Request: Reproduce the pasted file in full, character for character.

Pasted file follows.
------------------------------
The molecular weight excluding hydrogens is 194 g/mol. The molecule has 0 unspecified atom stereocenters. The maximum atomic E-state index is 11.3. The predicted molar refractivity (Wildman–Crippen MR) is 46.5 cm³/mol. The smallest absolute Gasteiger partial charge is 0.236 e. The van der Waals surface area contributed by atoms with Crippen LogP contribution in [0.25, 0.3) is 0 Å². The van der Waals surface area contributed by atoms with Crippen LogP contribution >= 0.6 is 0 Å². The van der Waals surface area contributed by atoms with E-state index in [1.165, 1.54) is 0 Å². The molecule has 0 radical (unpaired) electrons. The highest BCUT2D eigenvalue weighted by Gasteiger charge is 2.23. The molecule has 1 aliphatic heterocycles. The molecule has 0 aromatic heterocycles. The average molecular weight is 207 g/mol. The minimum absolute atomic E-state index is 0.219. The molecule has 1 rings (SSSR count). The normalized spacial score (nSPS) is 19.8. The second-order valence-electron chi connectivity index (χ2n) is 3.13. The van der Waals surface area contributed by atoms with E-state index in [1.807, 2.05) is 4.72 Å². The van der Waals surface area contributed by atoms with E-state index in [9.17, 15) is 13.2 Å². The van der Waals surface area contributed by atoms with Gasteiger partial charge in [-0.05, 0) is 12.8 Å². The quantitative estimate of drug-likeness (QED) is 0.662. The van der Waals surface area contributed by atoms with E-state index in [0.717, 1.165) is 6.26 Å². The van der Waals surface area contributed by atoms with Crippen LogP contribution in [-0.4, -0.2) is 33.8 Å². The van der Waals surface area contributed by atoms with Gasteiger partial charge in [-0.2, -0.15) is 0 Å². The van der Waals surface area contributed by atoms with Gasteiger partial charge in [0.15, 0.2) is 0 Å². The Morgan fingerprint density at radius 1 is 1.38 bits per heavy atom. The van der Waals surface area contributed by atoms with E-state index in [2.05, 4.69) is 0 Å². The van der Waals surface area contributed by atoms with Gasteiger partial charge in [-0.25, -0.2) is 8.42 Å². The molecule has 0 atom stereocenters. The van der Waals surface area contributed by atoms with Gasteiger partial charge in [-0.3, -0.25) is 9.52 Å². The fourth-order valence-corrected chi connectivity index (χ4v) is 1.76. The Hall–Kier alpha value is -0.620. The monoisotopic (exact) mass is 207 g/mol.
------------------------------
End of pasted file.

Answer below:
The molecular weight excluding hydrogens is 194 g/mol. The molecule has 0 unspecified atom stereocenters. The maximum atomic E-state index is 11.3. The predicted molar refractivity (Wildman–Crippen MR) is 46.5 cm³/mol. The smallest absolute Gasteiger partial charge is 0.236 e. The van der Waals surface area contributed by atoms with Crippen LogP contribution in [0.25, 0.3) is 0 Å². The van der Waals surface area contributed by atoms with Crippen LogP contribution >= 0.6 is 0 Å². The van der Waals surface area contributed by atoms with E-state index in [1.165, 1.54) is 0 Å². The molecule has 0 radical (unpaired) electrons. The highest BCUT2D eigenvalue weighted by Gasteiger charge is 2.23. The molecule has 1 aliphatic heterocycles. The molecule has 0 aromatic heterocycles. The average molecular weight is 207 g/mol. The minimum absolute atomic E-state index is 0.219. The molecule has 1 rings (SSSR count). The normalized spacial score (nSPS) is 19.8. The second-order valence-electron chi connectivity index (χ2n) is 3.13. The van der Waals surface area contributed by atoms with E-state index in [1.807, 2.05) is 4.72 Å². The van der Waals surface area contributed by atoms with E-state index in [9.17, 15) is 13.2 Å². The van der Waals surface area contributed by atoms with Gasteiger partial charge in [-0.05, 0) is 12.8 Å². The quantitative estimate of drug-likeness (QED) is 0.662. The van der Waals surface area contributed by atoms with E-state index in [0.717, 1.165) is 6.26 Å². The van der Waals surface area contributed by atoms with Crippen LogP contribution in [-0.4, -0.2) is 33.8 Å². The van der Waals surface area contributed by atoms with Gasteiger partial charge in [-0.2, -0.15) is 0 Å². The van der Waals surface area contributed by atoms with Gasteiger partial charge in [0.15, 0.2) is 0 Å². The Morgan fingerprint density at radius 1 is 1.38 bits per heavy atom. The van der Waals surface area contributed by atoms with E-state index in [2.05, 4.69) is 0 Å². The van der Waals surface area contributed by atoms with Gasteiger partial charge in [-0.25, -0.2) is 8.42 Å². The molecule has 0 atom stereocenters. The van der Waals surface area contributed by atoms with Gasteiger partial charge in [-0.3, -0.25) is 9.52 Å². The fourth-order valence-corrected chi connectivity index (χ4v) is 1.76. The Hall–Kier alpha value is -0.620. The monoisotopic (exact) mass is 207 g/mol.